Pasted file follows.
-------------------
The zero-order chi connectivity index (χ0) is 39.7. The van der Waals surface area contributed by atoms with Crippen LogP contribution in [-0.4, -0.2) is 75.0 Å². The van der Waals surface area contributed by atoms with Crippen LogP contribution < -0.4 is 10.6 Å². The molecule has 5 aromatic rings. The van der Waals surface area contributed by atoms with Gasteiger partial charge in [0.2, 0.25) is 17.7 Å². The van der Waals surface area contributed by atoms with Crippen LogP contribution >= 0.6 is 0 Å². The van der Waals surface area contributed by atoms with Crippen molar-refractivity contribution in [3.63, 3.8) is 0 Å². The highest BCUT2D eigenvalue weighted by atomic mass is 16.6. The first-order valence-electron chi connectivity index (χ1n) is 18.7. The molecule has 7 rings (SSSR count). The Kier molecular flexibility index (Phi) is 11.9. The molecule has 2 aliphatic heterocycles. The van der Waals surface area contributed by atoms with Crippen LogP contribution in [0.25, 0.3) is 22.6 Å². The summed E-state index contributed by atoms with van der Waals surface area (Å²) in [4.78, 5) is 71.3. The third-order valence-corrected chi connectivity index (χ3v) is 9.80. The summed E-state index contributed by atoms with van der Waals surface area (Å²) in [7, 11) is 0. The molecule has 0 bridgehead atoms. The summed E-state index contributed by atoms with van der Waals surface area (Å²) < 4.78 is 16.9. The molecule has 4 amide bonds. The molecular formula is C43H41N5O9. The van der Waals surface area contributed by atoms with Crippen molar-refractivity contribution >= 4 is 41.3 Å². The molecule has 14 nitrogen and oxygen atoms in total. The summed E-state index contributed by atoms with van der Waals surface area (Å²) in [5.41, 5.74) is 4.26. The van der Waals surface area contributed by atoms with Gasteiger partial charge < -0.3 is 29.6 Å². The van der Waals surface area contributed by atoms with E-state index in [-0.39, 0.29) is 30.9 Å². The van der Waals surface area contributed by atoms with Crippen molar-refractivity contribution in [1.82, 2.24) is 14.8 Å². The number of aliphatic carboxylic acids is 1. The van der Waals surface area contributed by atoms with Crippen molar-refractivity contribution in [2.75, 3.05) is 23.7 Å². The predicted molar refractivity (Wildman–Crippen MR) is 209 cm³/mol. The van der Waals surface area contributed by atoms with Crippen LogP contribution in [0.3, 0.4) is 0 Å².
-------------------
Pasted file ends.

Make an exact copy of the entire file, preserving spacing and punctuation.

The zero-order chi connectivity index (χ0) is 39.7. The van der Waals surface area contributed by atoms with Crippen LogP contribution in [-0.4, -0.2) is 75.0 Å². The van der Waals surface area contributed by atoms with Crippen LogP contribution < -0.4 is 10.6 Å². The molecule has 5 aromatic rings. The van der Waals surface area contributed by atoms with Gasteiger partial charge in [0.2, 0.25) is 17.7 Å². The van der Waals surface area contributed by atoms with Crippen LogP contribution >= 0.6 is 0 Å². The van der Waals surface area contributed by atoms with Crippen molar-refractivity contribution in [3.63, 3.8) is 0 Å². The highest BCUT2D eigenvalue weighted by atomic mass is 16.6. The first-order valence-electron chi connectivity index (χ1n) is 18.7. The molecule has 7 rings (SSSR count). The Kier molecular flexibility index (Phi) is 11.9. The molecule has 2 aliphatic heterocycles. The van der Waals surface area contributed by atoms with Crippen LogP contribution in [0.25, 0.3) is 22.6 Å². The summed E-state index contributed by atoms with van der Waals surface area (Å²) in [4.78, 5) is 71.3. The third-order valence-corrected chi connectivity index (χ3v) is 9.80. The summed E-state index contributed by atoms with van der Waals surface area (Å²) in [7, 11) is 0. The molecule has 0 bridgehead atoms. The summed E-state index contributed by atoms with van der Waals surface area (Å²) < 4.78 is 16.9. The molecule has 4 amide bonds. The molecular formula is C43H41N5O9. The van der Waals surface area contributed by atoms with Crippen molar-refractivity contribution >= 4 is 41.3 Å². The molecule has 14 nitrogen and oxygen atoms in total. The summed E-state index contributed by atoms with van der Waals surface area (Å²) in [5.41, 5.74) is 4.26. The van der Waals surface area contributed by atoms with Gasteiger partial charge < -0.3 is 29.6 Å². The van der Waals surface area contributed by atoms with E-state index in [-0.39, 0.29) is 30.9 Å². The van der Waals surface area contributed by atoms with Crippen molar-refractivity contribution in [1.82, 2.24) is 14.8 Å². The number of aliphatic carboxylic acids is 1. The van der Waals surface area contributed by atoms with Crippen molar-refractivity contribution in [2.75, 3.05) is 23.7 Å². The predicted molar refractivity (Wildman–Crippen MR) is 209 cm³/mol. The van der Waals surface area contributed by atoms with Crippen LogP contribution in [0.3, 0.4) is 0 Å².